"The Ladies of the Camellias"
Yale Repertory Theatre at the University Theatre, New Haven
The question arises: who is to blame-the playwright, the actors, the director? In this case of Yale Rep's "The Ladies of the Camellias," the responsibility, it would seem, must be shared equally.
This talky piece, which runs round in circles and goes nowhere, is somewhat reminiscent of George Bernard Shaw in style and of other writers in content. But why repeat what Shaw and others have done and said so well? Playwright Lillian Groag offers nothing new in this examination of theater and its raison d'etre. And despite occasional clever repartee, it is more a plate of rehashed potatoes than a bouquet of flowers, camellias notwithstanding.
More on the play itself: it deals with the meeting of two legendary divas of the Victorian era-Sarah Bernhardt and Eleonora Duse-and one quite rightly expects fireworks at such a meeting. But this never comes off, and, in fact, the playwright waits an appallingly long time to bring the two together on stage.
What goes on here? Each actress is in the throes of performing Alexandre Dumas fils' "La Dame aux Camelias." Bernhardt is known for her grace and strong voice, while Duse is lauded for her emotional intensity and spontaneity. In this respect, Groag has dug into the history books to give accurate information. Even Dumas himself is on hand, as well as the actors who play Armand to each Marguerite. Groag stresses the grande dame style of each, with roaring pets in the background and snakes in the floral arrangements.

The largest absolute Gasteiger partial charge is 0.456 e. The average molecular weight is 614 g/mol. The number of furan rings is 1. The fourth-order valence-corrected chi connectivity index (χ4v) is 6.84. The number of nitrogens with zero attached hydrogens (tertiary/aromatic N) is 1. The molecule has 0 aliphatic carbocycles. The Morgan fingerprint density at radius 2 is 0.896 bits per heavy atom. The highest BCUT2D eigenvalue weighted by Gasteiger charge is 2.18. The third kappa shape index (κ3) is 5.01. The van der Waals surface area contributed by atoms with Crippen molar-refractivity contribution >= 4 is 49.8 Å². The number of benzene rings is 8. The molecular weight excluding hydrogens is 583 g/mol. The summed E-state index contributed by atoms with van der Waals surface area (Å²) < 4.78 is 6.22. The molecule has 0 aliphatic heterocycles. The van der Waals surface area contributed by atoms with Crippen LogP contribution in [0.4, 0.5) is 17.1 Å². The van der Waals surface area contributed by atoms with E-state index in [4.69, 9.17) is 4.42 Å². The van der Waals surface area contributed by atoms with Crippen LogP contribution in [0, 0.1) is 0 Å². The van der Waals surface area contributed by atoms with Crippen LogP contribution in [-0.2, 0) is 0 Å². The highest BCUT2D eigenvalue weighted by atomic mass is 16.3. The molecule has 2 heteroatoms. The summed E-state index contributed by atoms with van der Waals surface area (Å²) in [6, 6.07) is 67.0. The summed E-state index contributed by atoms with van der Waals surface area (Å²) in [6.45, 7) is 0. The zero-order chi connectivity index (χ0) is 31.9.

Billed as a comedy, "Camellias" makes some attempts at farce and other attempts at light-hearted sophistication. But no clear tone is ever established. Director James Bundy must take equal responsibility for this. And though he dresses his Bernhardt extravagantly in feathered attire, with feathers that end up in other players' mouths, this hardly passes for high-level wit. And he has his Russian revolutionary rush about the stage brandishing a gun, when any of the characters standing behind him could easily have disarmed him. Isn't this careless stage blocking? And he has Duse played soulfully, presumably, but this performance falls upon the stage like a ton of bricks. Is this the fault of Bundy or actress Felicity Jones? …which brings us back to the initial question-who is to blame?
As for the other actors, there are several competent performers-John G. Preston and Marcelo Tubert make an amusing duo as the two Armands, and Judith-Marie Bergan is a charming Bernhardt. But best in the cast-and the most interesting character by far-is Triney Sandoval as Ivan, the Russian revolutionary and one-time director. Though he tends toward a one-note performance with much shouting (again, the director?), he does give a real, believable vitality to the role. And his character does present a through-line to the play.
In all, Lillian Groag is quite capable of writing sharp, sophisticated, amusing dialogue, and she is a competent researcher. Now, all that she has to do is write a play.
-- Irene Backalenick
Dec. 4, 2004